Fortunately for us, we do not still use the Roman numeral system in common practice today. We use the Hindu system, which gets transmitted to us through the Arabic world of the Middle Ages.
It is uncertain when precisely Hindu numerals first came to the Islamic world of the Middle Ages. The Brahmasphutasiddhanta mentioned above came to Baghdad in the year 776 CE, and was presented before the current Caliph al-Mansur. This book then gets translated into Arabic
Two Muslim mathematicians contributed significantly to the use of Indian numerals: al-Khwarizmi of Persia and al-Kindi, both of whom worked in the first half of the 9th century CE.
Like the Hindus before them, Arabic mathematicians began to change the numerals as well as people use them over time. Before the development of the printing press, everything written had to be written by hand, and thus there was no universal uniformity. Scholars working far apart over long periods of time would eventually change the numerals even unknowingly but directly through a change of handwriting.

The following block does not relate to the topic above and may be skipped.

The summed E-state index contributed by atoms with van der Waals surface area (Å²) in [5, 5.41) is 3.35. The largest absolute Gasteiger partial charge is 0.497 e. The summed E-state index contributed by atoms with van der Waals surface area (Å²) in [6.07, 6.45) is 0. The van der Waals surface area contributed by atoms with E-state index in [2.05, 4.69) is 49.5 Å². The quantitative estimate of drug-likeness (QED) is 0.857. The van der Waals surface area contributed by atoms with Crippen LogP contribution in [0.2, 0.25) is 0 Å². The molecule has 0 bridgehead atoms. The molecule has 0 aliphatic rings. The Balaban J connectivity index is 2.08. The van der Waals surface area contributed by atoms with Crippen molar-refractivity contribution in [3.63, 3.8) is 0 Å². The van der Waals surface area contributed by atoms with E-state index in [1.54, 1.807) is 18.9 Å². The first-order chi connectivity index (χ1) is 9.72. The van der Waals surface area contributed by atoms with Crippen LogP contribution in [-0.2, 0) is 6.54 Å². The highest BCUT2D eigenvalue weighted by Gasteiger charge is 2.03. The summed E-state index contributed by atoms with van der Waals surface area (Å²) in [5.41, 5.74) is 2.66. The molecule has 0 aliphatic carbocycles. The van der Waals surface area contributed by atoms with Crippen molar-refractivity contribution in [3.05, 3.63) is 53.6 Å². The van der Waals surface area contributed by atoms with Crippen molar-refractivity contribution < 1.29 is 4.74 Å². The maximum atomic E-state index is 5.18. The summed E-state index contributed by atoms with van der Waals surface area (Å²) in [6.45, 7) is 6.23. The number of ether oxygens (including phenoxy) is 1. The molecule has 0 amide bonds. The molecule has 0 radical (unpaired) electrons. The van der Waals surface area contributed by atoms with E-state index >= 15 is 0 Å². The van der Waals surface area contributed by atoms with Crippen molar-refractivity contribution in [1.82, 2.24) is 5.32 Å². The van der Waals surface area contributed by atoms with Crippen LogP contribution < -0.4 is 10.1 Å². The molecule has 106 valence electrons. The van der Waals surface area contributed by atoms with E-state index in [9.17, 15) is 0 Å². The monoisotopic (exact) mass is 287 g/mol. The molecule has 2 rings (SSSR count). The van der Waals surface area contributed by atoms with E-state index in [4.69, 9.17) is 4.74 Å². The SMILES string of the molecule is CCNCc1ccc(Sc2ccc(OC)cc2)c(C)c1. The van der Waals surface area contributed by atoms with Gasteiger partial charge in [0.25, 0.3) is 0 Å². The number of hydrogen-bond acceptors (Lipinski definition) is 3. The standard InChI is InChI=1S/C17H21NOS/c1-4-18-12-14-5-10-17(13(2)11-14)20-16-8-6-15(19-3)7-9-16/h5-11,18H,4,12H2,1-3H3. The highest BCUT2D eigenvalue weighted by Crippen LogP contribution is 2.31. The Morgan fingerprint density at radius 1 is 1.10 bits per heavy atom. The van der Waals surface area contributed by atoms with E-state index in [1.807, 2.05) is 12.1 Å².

Use of Indian numerals in the Muslim world was limited primarily to mathematicians, however. Muslim scientists and astronomers generally used the older Babylonian system of numerals. It was in fact still in use until modern times in the Arabic world. Merchants also used a different numeral system, similar to that of the Greeks and Hebrews.
Arabic Numerals Come to Europe
The use of Arabic numerals in Europe is because of the Italian mathematician Fibonacci. In 1202 he published a book called Liber Acci, which taught Arabic numerals and Algebra and strongly advocated the use of Arabic numerals in society.
Before the time of Fibonacci, the primary numeral system used in Europe was the Roman system discussed above. Acceptance of the Arabic numerals pushed by Fibonacci took time to come, however. In fact, even today the Roman numeral system is still used, primarily in copyright dates for books and movies. This practice has been dying out, however, since it is so much easier to write, for example, 1998 than it is to write MCMXCVIII.
Use of the Hindu-Arabic numerals is now the standard number system throughout the world. With the development of the printing press in the 16th century, the digits have become standardised, and this has only increased with the growth of computers. Our numeral system will be with us for a long time, and it is unlikely that we will be seeing changes any time soon.